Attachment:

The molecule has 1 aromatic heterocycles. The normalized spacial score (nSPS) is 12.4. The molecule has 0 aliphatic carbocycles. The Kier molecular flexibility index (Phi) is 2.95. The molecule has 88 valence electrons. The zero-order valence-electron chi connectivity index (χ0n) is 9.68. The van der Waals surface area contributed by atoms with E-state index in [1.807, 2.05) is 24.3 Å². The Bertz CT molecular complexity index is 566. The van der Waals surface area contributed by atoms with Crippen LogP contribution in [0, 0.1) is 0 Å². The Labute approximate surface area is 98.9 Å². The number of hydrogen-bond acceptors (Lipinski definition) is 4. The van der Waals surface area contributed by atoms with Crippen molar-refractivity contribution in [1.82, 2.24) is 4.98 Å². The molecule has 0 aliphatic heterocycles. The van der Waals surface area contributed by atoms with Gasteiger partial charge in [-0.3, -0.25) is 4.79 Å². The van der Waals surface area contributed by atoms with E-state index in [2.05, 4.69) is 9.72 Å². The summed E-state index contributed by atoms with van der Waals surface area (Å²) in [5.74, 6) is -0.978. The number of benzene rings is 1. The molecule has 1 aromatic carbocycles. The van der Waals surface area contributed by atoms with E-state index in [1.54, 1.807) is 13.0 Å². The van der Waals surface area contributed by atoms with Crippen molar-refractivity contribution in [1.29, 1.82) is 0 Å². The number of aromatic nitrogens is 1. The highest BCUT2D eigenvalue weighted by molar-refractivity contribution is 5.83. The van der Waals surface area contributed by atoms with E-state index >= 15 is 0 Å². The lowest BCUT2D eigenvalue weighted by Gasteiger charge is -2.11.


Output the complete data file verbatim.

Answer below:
The molecule has 1 aromatic heterocycles. The normalized spacial score (nSPS) is 12.4. The molecule has 0 aliphatic carbocycles. The Kier molecular flexibility index (Phi) is 2.95. The molecule has 88 valence electrons. The zero-order valence-electron chi connectivity index (χ0n) is 9.68. The van der Waals surface area contributed by atoms with E-state index in [1.807, 2.05) is 24.3 Å². The Bertz CT molecular complexity index is 566. The van der Waals surface area contributed by atoms with Crippen LogP contribution in [0, 0.1) is 0 Å². The Labute approximate surface area is 98.9 Å². The number of hydrogen-bond acceptors (Lipinski definition) is 4. The van der Waals surface area contributed by atoms with Crippen molar-refractivity contribution in [1.82, 2.24) is 4.98 Å². The molecule has 0 aliphatic heterocycles. The van der Waals surface area contributed by atoms with Gasteiger partial charge in [-0.3, -0.25) is 4.79 Å². The van der Waals surface area contributed by atoms with E-state index in [2.05, 4.69) is 9.72 Å². The summed E-state index contributed by atoms with van der Waals surface area (Å²) in [5.74, 6) is -0.978. The number of benzene rings is 1. The molecule has 1 aromatic carbocycles. The van der Waals surface area contributed by atoms with E-state index in [1.54, 1.807) is 13.0 Å². The van der Waals surface area contributed by atoms with Crippen molar-refractivity contribution in [1.29, 1.82) is 0 Å². The number of aromatic nitrogens is 1. The highest BCUT2D eigenvalue weighted by molar-refractivity contribution is 5.83. The van der Waals surface area contributed by atoms with E-state index >= 15 is 0 Å². The lowest BCUT2D eigenvalue weighted by Gasteiger charge is -2.11.